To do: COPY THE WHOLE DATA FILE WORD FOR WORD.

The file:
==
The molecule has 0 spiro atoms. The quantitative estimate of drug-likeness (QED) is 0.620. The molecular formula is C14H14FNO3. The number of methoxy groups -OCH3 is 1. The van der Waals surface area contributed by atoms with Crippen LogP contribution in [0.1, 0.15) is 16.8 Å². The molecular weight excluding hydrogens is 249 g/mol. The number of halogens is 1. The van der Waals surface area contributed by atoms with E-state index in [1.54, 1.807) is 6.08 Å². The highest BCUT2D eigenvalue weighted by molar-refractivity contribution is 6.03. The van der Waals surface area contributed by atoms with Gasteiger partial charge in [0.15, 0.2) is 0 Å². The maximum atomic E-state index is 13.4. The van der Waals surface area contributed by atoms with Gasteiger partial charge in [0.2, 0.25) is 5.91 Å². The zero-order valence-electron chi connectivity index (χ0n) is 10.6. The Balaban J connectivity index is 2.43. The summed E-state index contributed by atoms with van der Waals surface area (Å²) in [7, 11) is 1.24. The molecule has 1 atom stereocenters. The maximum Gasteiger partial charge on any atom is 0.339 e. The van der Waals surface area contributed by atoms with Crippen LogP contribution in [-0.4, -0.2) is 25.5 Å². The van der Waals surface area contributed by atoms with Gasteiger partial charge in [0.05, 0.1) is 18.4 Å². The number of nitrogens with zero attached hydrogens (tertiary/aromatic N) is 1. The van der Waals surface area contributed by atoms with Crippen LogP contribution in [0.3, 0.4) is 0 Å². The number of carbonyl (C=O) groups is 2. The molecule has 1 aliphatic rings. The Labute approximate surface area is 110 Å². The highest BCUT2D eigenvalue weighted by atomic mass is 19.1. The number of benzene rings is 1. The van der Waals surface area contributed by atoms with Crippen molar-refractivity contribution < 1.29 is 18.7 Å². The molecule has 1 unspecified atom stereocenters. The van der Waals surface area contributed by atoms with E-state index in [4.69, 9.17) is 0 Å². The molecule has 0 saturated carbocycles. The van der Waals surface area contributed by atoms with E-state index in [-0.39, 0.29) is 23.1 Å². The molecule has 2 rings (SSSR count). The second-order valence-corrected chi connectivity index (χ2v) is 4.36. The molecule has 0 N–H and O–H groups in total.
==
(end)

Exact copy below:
The molecule has 0 spiro atoms. The quantitative estimate of drug-likeness (QED) is 0.620. The molecular formula is C14H14FNO3. The number of methoxy groups -OCH3 is 1. The van der Waals surface area contributed by atoms with Crippen LogP contribution in [0.1, 0.15) is 16.8 Å². The molecular weight excluding hydrogens is 249 g/mol. The number of halogens is 1. The van der Waals surface area contributed by atoms with E-state index in [1.54, 1.807) is 6.08 Å². The highest BCUT2D eigenvalue weighted by molar-refractivity contribution is 6.03. The van der Waals surface area contributed by atoms with Gasteiger partial charge in [0.15, 0.2) is 0 Å². The maximum atomic E-state index is 13.4. The van der Waals surface area contributed by atoms with Gasteiger partial charge in [0.2, 0.25) is 5.91 Å². The zero-order valence-electron chi connectivity index (χ0n) is 10.6. The Balaban J connectivity index is 2.43. The summed E-state index contributed by atoms with van der Waals surface area (Å²) in [7, 11) is 1.24. The molecule has 1 atom stereocenters. The maximum Gasteiger partial charge on any atom is 0.339 e. The van der Waals surface area contributed by atoms with Crippen LogP contribution in [-0.4, -0.2) is 25.5 Å². The van der Waals surface area contributed by atoms with Gasteiger partial charge in [0.05, 0.1) is 18.4 Å². The number of nitrogens with zero attached hydrogens (tertiary/aromatic N) is 1. The van der Waals surface area contributed by atoms with Crippen LogP contribution in [0.3, 0.4) is 0 Å². The number of carbonyl (C=O) groups is 2. The molecule has 1 aliphatic rings. The Labute approximate surface area is 110 Å². The highest BCUT2D eigenvalue weighted by atomic mass is 19.1. The number of benzene rings is 1. The van der Waals surface area contributed by atoms with Crippen molar-refractivity contribution < 1.29 is 18.7 Å². The molecule has 1 unspecified atom stereocenters. The van der Waals surface area contributed by atoms with E-state index in [4.69, 9.17) is 0 Å². The molecule has 0 saturated carbocycles. The van der Waals surface area contributed by atoms with E-state index in [-0.39, 0.29) is 23.1 Å². The molecule has 2 rings (SSSR count). The second-order valence-corrected chi connectivity index (χ2v) is 4.36. The molecule has 0 N–H and O–H groups in total.